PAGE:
So, a year later, what’s the story on the ACA?
15 million Americans† who didn’t have health insurance before the ACA was signed into law are now covered, bringing the total uninsured adults in the US from 18% to 13.4%. During the year many dropped their plans, or didn’t yet renew them for 2015. Still, for open enrollment in 2015, there is a hint by the numbers that a larger number of total enrollees are anticipated. Enrollment is expected to increase as people†respond to subsidies and to penalties for failure to†obtain coverage (imposed by the Internal Revenue Service).
Arguments rage among the pundits about the actual numbers, suggesting that more people have dropped their plans because they can’t afford it, and that the coverage is not that good. With deductibles as high as $6,000, before insurance pays anything is questionable.
What about those penalties if you didn’t enroll?
The IRS reports that 7.5 million tax filers paid the $200 penalty for no insurance for the year 2014. Seventy six percent (76%) checked the box on the form showing they had insurance, about 76%. Twelve million had exemptions. Five million didn’t check the box so no information on those but IRS is sending them letters to amend their tax returns. In all, the IRS said it has collected $1.5 billion on those penalties.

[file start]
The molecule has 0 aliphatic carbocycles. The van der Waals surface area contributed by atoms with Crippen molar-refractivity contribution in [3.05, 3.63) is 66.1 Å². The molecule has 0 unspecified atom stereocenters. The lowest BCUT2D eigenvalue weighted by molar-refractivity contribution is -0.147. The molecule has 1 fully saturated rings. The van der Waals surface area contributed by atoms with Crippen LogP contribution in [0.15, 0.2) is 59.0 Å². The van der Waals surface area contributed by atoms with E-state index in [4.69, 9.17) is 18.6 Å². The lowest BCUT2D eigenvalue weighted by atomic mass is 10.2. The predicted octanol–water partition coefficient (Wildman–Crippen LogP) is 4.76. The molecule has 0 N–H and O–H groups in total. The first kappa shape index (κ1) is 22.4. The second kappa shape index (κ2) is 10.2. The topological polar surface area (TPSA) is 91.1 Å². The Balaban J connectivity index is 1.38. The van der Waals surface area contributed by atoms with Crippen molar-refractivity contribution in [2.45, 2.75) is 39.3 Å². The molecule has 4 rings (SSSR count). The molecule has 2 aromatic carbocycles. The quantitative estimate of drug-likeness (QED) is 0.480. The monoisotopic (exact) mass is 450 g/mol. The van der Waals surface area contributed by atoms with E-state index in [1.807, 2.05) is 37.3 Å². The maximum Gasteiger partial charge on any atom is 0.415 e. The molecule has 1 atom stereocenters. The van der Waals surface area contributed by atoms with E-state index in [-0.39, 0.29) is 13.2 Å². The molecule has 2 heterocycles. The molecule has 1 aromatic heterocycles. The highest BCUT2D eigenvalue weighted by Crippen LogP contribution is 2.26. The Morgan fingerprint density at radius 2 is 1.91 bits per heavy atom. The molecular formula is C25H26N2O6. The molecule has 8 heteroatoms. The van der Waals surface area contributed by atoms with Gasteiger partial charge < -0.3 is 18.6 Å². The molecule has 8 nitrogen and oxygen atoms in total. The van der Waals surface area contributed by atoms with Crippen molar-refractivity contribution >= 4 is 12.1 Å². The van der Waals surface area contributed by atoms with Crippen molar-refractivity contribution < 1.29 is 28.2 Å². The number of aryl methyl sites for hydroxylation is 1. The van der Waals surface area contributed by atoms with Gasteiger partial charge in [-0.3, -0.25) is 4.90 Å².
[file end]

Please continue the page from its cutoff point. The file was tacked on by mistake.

Who paid for the insurance coverage?
2.7 million people had $9 billion in subsidies, the average for which was $3,400, with 40% claimed less than $2000 in subsidies, and 40% $2000 to $5000, with 20% $5000 or more.
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